As indicated above, it is preferred to have the pressure sensitive adhesive permanently bound to the outer layer 7. It may be made releasable from the outer layer 7 and permanently bound to the metal foil layer 6. However, this is less desirable, since it will leave a tacky substance on the receptacle 1 when the purchaser is removing the contents.
At least a portion of the lower side of the metal foil layer is permanently sealable to the receptacle 1. In the embodiment shown in the drawing, this is the portion which mates with the flange 5. Any type permanent seal may be used, i.e. any type of reasonably strong seal which is not easily released in the manner of a pressure sensitive adhesive. For example, an adhesive which is made active by moisture may be used. However, heat sealing is preferred because of the ease of using it in automatic packaging equipment.
The term heat seal refers to any kind of sealing which may be effected by application of heat. Generally speaking, there are two types of heat sealing which can be used, based on heat curable adhesives and thermoplastic substances which are softened on heating and rehardened on cooling. Numerous materials of both types are described in technical literature and are available commercially, their selection forming no part of the present invention.
The permanent adhesive is formed by means of a coating layer 9 between the foil layer 6 and the package, e.g. the flange 5. There may be an adhesive substance as an undercoating on the foil layer and another adhesive substance as a coating on the cup, if the cup is not composed of a heat sealable plastic. However, a coating on only one of the mating surfaces may be used if it can provide a satisfactory seal.
To facilitate opening of a package, it is preferred to score, perforate or otherwise provide a line of weakness 10 in the foil layer 6. This enables the portion of the foil layer which is permanently scaled to the cup to be torn easily from the rest of that layer when the package is opened; a circle of the foil layer remains adhered to the cup and the central portion of the foil layer lifts off with the lid 2. The choice of the weakness will depend on the intended use of the package. For example, perforations are most effective, but may reduce the gas barrier properties of the package. The foil also may be completely severed or cut to a shallow depth by a die cutter in a manner well known in the art of packaging.
For use, the lid also may be decorated by application of a layer of printing 11, as shown, by embossing or by other means.
It will be appreciated that the closure disclosed may be used with other types of packages, including bottles, cans and the like. Similarly, while paper or paperboard is a preferred material for the outer layer, for reasons of economy and ease of decoration, other materials may be used. Therefore, while preferred forms are disclosed, numerous changes may be made in details of construction, selection of materials and mode of operation without departing from the scope of the invention as defined in the appended claims.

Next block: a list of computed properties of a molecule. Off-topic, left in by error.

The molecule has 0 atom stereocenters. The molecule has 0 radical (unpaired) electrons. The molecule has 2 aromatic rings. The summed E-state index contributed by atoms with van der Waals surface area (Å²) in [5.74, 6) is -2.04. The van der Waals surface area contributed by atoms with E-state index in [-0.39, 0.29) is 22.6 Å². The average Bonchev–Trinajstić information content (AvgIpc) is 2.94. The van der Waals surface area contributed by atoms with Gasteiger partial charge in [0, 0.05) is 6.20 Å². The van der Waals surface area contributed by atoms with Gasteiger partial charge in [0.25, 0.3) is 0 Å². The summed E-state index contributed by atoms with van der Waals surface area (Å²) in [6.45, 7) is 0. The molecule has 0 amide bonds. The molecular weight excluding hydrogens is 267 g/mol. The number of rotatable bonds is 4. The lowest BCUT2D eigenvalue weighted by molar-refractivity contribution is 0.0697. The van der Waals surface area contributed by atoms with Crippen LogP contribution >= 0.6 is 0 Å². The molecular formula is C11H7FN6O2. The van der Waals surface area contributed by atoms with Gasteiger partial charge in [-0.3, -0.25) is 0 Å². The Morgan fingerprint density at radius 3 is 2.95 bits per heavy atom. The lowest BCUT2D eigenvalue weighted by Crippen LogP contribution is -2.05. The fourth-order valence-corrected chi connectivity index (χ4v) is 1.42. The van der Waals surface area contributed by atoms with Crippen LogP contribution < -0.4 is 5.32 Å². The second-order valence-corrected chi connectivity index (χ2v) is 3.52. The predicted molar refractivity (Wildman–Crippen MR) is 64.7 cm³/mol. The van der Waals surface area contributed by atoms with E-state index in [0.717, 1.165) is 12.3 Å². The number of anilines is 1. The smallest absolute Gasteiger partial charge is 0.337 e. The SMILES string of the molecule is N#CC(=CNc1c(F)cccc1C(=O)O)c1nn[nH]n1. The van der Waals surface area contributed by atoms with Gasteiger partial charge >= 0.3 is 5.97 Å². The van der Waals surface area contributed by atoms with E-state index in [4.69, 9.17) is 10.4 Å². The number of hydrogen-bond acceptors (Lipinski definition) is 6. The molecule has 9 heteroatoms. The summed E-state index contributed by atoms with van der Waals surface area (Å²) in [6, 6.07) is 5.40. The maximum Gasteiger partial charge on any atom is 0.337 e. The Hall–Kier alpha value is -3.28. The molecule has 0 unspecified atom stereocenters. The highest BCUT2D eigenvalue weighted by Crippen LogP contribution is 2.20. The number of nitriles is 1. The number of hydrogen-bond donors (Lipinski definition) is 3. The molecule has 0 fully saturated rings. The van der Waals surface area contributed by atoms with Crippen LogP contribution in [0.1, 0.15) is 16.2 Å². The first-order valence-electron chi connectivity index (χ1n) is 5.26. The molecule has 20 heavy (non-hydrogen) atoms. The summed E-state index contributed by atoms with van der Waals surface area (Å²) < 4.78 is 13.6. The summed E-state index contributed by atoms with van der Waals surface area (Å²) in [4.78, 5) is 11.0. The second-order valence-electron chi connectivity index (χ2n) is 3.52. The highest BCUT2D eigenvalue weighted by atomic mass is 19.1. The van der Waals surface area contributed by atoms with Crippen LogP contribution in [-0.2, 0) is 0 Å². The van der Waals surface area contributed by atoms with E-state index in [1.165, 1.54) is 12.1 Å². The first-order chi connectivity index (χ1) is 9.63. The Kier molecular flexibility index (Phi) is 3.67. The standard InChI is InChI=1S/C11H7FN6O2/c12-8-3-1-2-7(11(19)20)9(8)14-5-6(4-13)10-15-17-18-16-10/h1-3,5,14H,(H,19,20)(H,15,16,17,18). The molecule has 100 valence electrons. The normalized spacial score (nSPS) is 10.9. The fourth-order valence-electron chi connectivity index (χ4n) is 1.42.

1. A package for goods comprising a receptacle and a closure member, said closure member having a continuous inner layer of imperforate aluminum foil up to about 0.8 mil thick and an outer layer, and pressure sensitive adhesive between said outer layer and one side of said metal foil layer, at least a portion of the other side of said metal foil layer being permanently sealed to said receptacle, said pressure sensitive adhesive being concealed during packaging operations by said foil but usable by a consumer for opening and reclosing the package, whereby said aluminum foil is torn by said consumer between said permanently sealed portion and other portions when the package is opened and said other portions of the foil remain adhered to said outer layer by said pressure sensitive adhesive, permitting access to the goods in said package.
2. A package as set forth in claim 1 in which said receptacle is a cup having a bottom, sides and a sealing flange extending laterally from the sides, and said closure is a lid which overlies and is permanently sealable to said flange.
References Cited UNITED STATES PATENTS 2,063,999 12/1936 Harrison 229-45 2,271,279 1/1942 Thomas 229- 2,719,663 10/1955 Mayer-Iagenberg 229-7 2,73 8,916 3/ 6 Peters 229-7 ,878,128 3/1959 Jorgenson 99-192 3,049,224 8/1962 Fredette et al. 206-42 3,079,057 2/ 1963 Colarusso 229-35 3,202,271 8/ 1965 Kirk 206-56 3,272,422 9/1966 Miller 229-43 JOSEPH R. LECLAIR, Primary Examiner.
G. O. -RALSTON, Assistant Examiner,
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|U.S. Classification||229/123.2, 229/125.35|
|Cooperative Classification||B65D2577/2091, B65D77/2056, B65D77/2096|
|European Classification||B65D77/20E1B3B2, B65D77/20E2D|